(7) James, 1. 22. (w) Church Catechisin. (x) Ephes, iv. 14. () Malac. ii. 7. (z) Heb. xiii. 17. (aa) Rom. xiii. 8. (bb) Matt. xviii. 28. (cc) Rom. ii. 15. and Heb. iv. 12. (dd) Matt. xxii. 37. and Ephes. iv. 29. (ée) 1 Sámuel, i. 3. and 2 Cor. v. 10, 11. + Matt. v. 7. Luke, vi. 38. (fMatt. vii. 12. (gy) 1 John, iii. 17. (hh) 2 Cor. Vtii. 14. on the Church Catechism, 9s. 6d. Sellon's Scripture History, 1s. Powdler's Sernions on the Doctrines and Duties of Christianity, 3s. 6d. . It would be a very great charity for persons who can do it, to gide dway these books to such deserving persons as they may know; or keep them to lend to such persous, which would make a sort of LENDING LIBRARY, very useful in country Villages or Towns: and which might be very easily done, by a few charitable persons, at a very small expense. Most of these books are dispersed by the Society for promoting Christian Knowledge; and all of them are given away by the ENDEAVOUR SOCIETY.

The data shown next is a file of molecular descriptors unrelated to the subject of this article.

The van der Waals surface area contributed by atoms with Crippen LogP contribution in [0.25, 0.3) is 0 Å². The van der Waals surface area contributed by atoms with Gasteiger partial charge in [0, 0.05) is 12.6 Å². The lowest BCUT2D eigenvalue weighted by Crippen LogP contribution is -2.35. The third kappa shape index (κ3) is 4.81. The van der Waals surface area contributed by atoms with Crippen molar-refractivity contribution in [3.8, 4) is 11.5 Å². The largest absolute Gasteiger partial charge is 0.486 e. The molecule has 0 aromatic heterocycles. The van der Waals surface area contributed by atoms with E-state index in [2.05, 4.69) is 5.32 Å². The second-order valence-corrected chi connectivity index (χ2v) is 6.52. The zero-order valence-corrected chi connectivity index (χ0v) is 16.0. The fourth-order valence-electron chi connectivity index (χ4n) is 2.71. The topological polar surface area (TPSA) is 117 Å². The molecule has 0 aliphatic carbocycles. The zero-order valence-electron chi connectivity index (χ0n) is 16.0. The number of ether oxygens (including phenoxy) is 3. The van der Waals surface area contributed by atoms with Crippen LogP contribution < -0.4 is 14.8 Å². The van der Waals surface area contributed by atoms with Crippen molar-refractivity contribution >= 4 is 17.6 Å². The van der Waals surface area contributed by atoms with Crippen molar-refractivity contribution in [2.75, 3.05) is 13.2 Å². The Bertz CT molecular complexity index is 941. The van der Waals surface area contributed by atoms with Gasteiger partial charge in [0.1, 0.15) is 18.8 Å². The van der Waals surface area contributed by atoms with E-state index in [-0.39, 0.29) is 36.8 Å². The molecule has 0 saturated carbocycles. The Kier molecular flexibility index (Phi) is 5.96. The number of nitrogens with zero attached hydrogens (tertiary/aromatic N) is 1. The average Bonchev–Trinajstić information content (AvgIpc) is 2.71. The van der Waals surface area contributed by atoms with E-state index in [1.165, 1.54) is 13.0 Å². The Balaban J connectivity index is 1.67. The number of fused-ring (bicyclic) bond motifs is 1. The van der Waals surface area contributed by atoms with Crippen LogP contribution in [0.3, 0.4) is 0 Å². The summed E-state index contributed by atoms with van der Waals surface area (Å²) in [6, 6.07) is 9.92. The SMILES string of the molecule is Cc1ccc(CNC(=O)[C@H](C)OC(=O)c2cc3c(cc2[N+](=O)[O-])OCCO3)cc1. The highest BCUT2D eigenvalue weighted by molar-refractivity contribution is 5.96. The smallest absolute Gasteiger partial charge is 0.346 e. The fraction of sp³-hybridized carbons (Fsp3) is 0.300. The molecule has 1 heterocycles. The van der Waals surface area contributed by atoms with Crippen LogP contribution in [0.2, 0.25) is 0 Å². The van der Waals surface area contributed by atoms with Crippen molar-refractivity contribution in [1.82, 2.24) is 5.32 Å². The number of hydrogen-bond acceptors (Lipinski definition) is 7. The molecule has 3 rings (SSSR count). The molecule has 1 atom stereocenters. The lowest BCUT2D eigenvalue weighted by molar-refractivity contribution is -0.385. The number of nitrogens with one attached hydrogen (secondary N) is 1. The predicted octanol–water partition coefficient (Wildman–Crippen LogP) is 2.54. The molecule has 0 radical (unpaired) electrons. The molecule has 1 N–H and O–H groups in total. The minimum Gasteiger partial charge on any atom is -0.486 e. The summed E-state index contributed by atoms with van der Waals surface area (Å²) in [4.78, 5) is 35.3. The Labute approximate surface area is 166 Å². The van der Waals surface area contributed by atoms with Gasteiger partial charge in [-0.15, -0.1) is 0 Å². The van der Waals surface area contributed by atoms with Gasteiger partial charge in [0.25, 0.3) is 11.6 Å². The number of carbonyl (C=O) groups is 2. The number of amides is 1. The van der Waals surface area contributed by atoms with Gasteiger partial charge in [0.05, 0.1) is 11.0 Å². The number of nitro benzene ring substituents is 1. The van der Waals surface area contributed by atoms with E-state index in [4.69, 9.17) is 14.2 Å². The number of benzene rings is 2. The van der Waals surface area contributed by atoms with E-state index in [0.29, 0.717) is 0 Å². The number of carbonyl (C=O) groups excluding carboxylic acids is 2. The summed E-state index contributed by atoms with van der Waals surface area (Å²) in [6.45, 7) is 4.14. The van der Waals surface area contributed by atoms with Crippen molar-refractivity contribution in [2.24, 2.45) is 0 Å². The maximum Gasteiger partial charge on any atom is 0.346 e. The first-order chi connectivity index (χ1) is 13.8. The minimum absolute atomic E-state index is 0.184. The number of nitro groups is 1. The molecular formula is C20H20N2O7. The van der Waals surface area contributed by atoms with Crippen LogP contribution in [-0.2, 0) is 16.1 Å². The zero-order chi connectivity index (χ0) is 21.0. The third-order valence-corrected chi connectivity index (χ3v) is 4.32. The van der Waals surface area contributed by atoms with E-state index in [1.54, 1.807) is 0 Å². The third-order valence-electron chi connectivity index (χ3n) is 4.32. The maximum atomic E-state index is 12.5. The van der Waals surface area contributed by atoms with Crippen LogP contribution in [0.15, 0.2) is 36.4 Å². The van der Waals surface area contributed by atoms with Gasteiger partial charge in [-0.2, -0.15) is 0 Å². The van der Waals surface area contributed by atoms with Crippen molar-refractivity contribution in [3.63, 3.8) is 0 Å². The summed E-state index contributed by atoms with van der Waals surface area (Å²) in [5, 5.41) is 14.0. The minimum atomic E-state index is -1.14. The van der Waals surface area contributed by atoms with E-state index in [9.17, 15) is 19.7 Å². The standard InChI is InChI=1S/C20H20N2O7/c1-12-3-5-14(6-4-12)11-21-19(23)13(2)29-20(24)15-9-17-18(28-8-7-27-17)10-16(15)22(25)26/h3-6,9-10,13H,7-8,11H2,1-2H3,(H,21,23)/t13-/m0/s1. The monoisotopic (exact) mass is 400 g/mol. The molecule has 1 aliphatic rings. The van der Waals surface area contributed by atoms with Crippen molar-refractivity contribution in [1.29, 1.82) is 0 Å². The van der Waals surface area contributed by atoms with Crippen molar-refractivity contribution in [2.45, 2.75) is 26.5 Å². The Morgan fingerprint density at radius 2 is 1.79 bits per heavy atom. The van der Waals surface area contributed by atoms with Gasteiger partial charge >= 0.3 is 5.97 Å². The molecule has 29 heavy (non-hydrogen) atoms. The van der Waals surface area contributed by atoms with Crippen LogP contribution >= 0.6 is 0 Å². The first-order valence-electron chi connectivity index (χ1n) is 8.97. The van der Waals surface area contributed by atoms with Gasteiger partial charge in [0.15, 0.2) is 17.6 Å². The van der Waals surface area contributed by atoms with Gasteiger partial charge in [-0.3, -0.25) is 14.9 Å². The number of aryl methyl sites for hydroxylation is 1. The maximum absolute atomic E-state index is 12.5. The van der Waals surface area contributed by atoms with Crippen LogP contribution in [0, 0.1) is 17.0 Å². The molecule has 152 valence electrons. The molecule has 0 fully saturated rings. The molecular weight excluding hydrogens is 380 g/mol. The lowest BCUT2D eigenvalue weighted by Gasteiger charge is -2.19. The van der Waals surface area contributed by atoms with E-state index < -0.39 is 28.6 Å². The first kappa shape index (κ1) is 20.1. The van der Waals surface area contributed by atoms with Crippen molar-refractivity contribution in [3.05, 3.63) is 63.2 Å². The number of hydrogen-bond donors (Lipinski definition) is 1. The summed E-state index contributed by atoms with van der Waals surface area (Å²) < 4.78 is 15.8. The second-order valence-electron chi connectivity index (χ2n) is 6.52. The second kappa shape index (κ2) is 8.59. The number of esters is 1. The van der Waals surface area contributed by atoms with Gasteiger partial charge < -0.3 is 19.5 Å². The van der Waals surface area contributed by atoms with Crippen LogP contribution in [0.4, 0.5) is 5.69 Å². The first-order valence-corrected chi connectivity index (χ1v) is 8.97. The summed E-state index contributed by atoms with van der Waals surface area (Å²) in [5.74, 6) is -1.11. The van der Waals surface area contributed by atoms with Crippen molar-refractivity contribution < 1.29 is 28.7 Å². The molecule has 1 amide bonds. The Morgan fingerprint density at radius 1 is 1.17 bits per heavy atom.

Vol. VII. Churchm. Mag. Aug. 1804. R God